A hot and humid morning, in the distance the mist-filled valleys of the mountain range ahead of us. Over on our port bow lies Madang, with the prominent ‘Coastwatchers’ memorial lighthouse on the headland. On our starboard bow, palm fringed jungle and islands. (The Coastwatchers memorial is for those people who stayed behind enemy (Japanese) lines and reported on shipping and aircraft movements to the Allies. The majority were Australian, however some were native New Guinea’s. If discovered, they were executed).
A tanker is on our berth and as a consequence we time our arrival off the narrow entrance to the harbour just as it clears, we have a straight run in. Through the narrow neck and into a small bay, where we have to turn through 90⁰ before running astern onto the short berth; our straight hull is on the pier, however approximately 60 metres of our hull and bow are not.
There are large crowds watching us come in, apparently cruise ships are few and far between. Madang used to be called ‘the prettiest town in the south Pacific’, she now looks jaded and forlorn, pitted roads and litter-strewn streets; it is somewhere where one becomes a ‘traveller’ rather than a ‘tourist’. Perched on a peninsula as she is, surrounded by picturesque islands and sprinkled with parks, ponds and water-lily-filled waterways – her appeal seems to have faded.
That having been said, our intrepid band of ‘travellers’ were off the gangway to explore at the first opportunity, some by boat, most by foot. Not before they filmed or photographed a local group of dancers, resplendent in clothing that, according to our pilot, was meant to imitate the bird of paradise. Much banging of drums and chanting accompanied their rhythmic oscillations. Yes, as you will see from the photo, the ladies were topless and apparently this is regarded as quite normal here in PNG. (They were the only ones I saw during my photo-walk though).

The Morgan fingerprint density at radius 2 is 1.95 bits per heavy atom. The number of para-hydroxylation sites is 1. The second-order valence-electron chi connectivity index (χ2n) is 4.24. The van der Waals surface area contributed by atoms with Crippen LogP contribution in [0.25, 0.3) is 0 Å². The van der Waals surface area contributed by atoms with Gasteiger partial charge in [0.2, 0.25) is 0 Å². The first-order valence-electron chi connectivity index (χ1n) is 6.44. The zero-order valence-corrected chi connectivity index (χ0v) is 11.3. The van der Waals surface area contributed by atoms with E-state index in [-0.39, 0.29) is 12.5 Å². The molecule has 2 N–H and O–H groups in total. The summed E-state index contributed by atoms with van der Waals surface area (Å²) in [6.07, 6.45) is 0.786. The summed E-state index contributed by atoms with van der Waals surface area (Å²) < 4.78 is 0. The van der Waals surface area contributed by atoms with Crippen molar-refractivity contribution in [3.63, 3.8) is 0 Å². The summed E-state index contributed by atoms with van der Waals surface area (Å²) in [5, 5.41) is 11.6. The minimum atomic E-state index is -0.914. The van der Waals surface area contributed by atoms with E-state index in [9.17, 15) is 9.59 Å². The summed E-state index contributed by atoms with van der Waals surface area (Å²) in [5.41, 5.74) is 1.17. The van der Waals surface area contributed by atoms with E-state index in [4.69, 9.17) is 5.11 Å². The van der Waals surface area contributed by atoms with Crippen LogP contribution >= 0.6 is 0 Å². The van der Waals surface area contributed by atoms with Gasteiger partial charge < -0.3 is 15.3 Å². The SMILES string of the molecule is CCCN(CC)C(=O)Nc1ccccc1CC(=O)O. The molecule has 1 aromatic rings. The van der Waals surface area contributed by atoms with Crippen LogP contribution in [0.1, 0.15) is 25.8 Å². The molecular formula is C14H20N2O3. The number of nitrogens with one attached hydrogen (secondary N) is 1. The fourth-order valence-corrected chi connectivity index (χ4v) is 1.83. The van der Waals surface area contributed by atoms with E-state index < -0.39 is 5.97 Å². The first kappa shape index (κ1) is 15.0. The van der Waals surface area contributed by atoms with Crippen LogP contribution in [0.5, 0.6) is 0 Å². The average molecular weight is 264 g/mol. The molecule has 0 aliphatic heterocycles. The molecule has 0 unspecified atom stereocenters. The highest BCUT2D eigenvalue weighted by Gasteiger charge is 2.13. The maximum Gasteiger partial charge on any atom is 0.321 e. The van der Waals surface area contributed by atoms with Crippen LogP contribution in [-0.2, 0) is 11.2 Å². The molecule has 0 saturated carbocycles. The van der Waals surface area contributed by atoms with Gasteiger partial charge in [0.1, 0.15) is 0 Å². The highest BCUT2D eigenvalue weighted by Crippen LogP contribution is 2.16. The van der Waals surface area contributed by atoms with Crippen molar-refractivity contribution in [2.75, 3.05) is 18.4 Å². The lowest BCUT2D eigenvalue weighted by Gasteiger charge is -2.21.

The local populace were quite friendly, many wishing me a ‘good morning’ or ‘hello’ as I did my 45-minute reconnoitre. They were only too pleased to allow a photo, (I always ask first).
The main streets, of which there are around 4, seemed to be composed of supermarkets or large stores. People from the outlying islands come in to shop and take their goods back, either by ferry, (small boats with outboard motors), or the ubiquitous ‘bus’, (lorry).
Whilst 99.99% were friendly, one was not and one of my officers, riding one of our ship’s bicycles out of town and further afield, was accosted by a local who tried to steal the bike. He was thwarted by some gentlemen who were passing in a car and came to the officer’s aid, but not before he suffered injuries which resulted in him being off duty for a while.
Passing the locals, selling their souvenirs in the comfort of shade from a nearby shed, I have to confess that it was heaven to return to the ship and her air-conditioning, the heat and humidity were stifling.
By 4:30 all our guests were back on board and with immigration clearance, we pulled out of Madang and are now sailing across the Bismarck Sea towards the island of Yap, which lies 1,000 miles away from us. 2 days at sea before we reach there on the 24th, (which for most of you will be the 23rd).